In the traditional native healing arts I was trained in, we were taught how to communicate, harvest and prepare medicinal plants. We then had to find the 7 plants which would be the base of our healing practice. This is a specific way the traditional Anidagohah Clan Cherokee healers use in their practice. By communing and communicating directly with the plants, these healers develop a personal relationship with 7 plants that will be used throughout their lives in caring and healing for their people.

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From the beginning of times, as Man evolved in his relationship with the earth, there have been important moments at precise times every year when communities would assemble and pray. They would give thanks for the abundance of nature and perform the native ceremonies and rituals that reaffirmed Men’s unity with creation and the agreements with the spirits of the elements, plant and animal worlds that allowed for harmonious living on earth. Through these celebrations and spiritual assemblies we remained in harmony with the world we used to live in.

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THE WILD TURKEY – totem animal

Here is another animal associated with the South. Certain nations even call it the eagle of the South.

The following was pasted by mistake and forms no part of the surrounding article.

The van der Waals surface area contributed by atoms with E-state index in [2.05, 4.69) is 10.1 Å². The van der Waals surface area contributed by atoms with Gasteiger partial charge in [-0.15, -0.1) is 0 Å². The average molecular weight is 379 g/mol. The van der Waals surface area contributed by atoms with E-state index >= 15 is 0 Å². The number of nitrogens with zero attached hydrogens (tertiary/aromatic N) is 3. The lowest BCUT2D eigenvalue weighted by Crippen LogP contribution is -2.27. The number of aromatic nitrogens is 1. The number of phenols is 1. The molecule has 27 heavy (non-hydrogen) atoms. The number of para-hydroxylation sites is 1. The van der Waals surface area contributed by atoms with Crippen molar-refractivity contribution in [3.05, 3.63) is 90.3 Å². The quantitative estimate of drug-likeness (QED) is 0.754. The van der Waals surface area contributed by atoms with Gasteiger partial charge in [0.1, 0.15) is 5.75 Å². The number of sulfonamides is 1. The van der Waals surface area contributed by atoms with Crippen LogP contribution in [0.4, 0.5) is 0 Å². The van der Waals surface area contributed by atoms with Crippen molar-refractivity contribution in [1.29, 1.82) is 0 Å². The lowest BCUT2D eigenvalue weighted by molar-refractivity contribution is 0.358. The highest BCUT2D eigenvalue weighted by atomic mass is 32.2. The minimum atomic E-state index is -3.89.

The gobbler as it’s also called because of its typical throaty sound, represents the most spiritual and important medicine for all First Nations, that of generosity and sharing. We even have special ceremonies for gifting others called the giveaway or the potlatch.

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It’s summer! The garden and forest love this hot, humid weather. The plant growth is visible day by day. I’ve beautiful and abundant wild flowers growing everywhere on my small family domain. They’ve come uninvited, yet their beauty is welcome. The voluptuous rapid growth of the south, the season of laughter and warmth is with us today.

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I would, first of all, like to extend all my sympathy and compassion for all those who suffer from the consequences of confinement, loss of income and lack of proper health care. My prayers are with you.

The current worldwide events were predicted a long time ago. In 1969 a delegation of several native elders mostly from the Hopi Nation and representatives from other First Nations went to the United Nations buildings in New York, to warn the world. Their message was that if the modern way of life continued, there would be diseases, destruction and global purification.

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